THE INVASION OF THE HALLUCINOGENIC PEOPLE FROM UNDEREARTHThey had existed from time immemorial hidden in a space warp far. I had associated this book as drawing from or referencing the Shaver Mystery mythos a statement that on reflection is exaggerated at best There are similarities evil subhumans living in the secret places under the earth the implications of their growing influence in the outer world the unveiling of the secret knowledge to the everyday characters and a sort of dreamlike paranoia and sense of persecution But this work seems drawn from Celtic or Northern European mythology of the traditional view of elves in an evil gremlin sense combined with the mythological aspects of a visit to the underworld with all the travails and conditions for entry and departureAt least for the book s first half It s not clear what St Clair had in mind for the remainder Dick Aldridge emerges from Underearth some years later to find a world unpleasantly changed and bearing some of the miasma and despair that pervades the subsurface While it is suggested that the influence of Underearth is somehow responsible and there are indications of machinations of at least one green elf St Clair fails to make the connection explicit and meaningful and to expand upon the themes of the first half Instead it loses its way and delivers an unsatisfyingly abrupt endingHonestly an injection of Shaver Mystery would have done the story some good Are the green elves manipulating society to make the outer world like their homeland Is Dick seeing the world through eyes poisoned by Underearth or perhaps by mental illness Can we as reader really trust his narration


10 thoughts on “The Shadow People

  1. says:

    I had associated this book as drawing from or referencing the Shaver Mystery mythos a statement that on reflection is exaggerated at best There are similarities evil subhumans living in the secret places under the earth the implications of their growing influence in the outer world the unveiling of the secret knowledge to the everyday characters and a sort of dreamlike paranoia and sense of persecution But thi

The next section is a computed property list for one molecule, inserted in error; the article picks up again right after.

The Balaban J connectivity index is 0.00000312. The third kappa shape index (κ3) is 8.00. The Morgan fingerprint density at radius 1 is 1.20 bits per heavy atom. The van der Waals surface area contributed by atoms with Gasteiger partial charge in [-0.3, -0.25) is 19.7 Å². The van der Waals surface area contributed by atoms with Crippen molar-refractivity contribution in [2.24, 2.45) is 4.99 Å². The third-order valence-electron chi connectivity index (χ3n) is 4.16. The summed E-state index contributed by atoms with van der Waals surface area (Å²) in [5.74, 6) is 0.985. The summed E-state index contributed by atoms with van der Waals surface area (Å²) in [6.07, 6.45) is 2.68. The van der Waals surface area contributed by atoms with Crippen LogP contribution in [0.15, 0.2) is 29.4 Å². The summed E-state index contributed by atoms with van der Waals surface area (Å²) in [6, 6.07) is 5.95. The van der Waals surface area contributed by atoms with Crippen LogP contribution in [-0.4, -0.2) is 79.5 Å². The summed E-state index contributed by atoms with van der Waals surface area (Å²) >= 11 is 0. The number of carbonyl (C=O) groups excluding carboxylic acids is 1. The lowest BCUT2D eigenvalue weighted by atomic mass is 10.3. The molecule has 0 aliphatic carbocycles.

2. says:

    Margaret Sinclair turned to writing books in the 1960's I don't know why her short story output declines after 1960 but I think it may have had to do with monetary reasons Science Fiction and Fantasy became big sellers in the Age of Auarius Authors are often forced to write to pay the bills Although the genesis of this novel may have been in the back of her mind for years the second part seems to have been c

  3. says:

    Weird fiction indeed Published in 1969 this novel from Margaret St Clair one of the few well known female SF writers from the last century con

  4. says:

    Weird story about hippies elves an underworld and a distopian society I've not read any of Margaret St Clair's stories before so I didn't really know what to expect going in to this novel It was written in 1969 and parts of it were good while other parts seemed to slip and go nowhere It's of a 25 star read and of interest to fans of fantasy books from the 60s and 70s

  5. says:

    ''The stink of flesh was mingled with the atter corn There must be an abundance of both for the smell to come to me so strongly Plenty of meat and plenty of intoxicant meal—to elf eyes the place to which the upward sloping passage led must seem a sort of land of Cockaigne''Profoundly strangeA book of two very distinct halves The

  6. says:

    Ad copy lie THE INVASION OF THE HALLUCINOGENIC PEOPLE FROM UNDEREARTH They had existed from time immemorial hidden in a space warp far beneath

  7. says:

    I managed to track down a used copy of this book mentioned in Gygax's infamous Appendix N of inspirational reading I an eminently readable prose style and a story that easily kept my attention and interest I find many of the elements that were influential in the creation of DD and other early fantasy RPGs elements of fantasy even t

  8. says:

    Decent read can't remember if this is Appendix N but it's related and pertinent Well crafted I suppose in a way that is unsettling Pretty shortThere is a jarring transposition from late 60's hippie culture to fantasy underworld to gonzo robot police state which some have suggested is a mental health trope but I don't see it Maybe a metaphor for addiction and the rise of computer controlled fascism may be apt YMMV of course I like

  9. says:

    Very definitely a creature of 1969 Berkeley CA written by one of the elder stateswomen of SF writing at the time this is a tightly written urban horror fantasy novel Kind of a cross between the films “Labyrinth” “The Descent” and “Strange Days” although it preceded all three There are other reviews that go int

  10. says:

    What an odd read Enjoyed it though Very 60s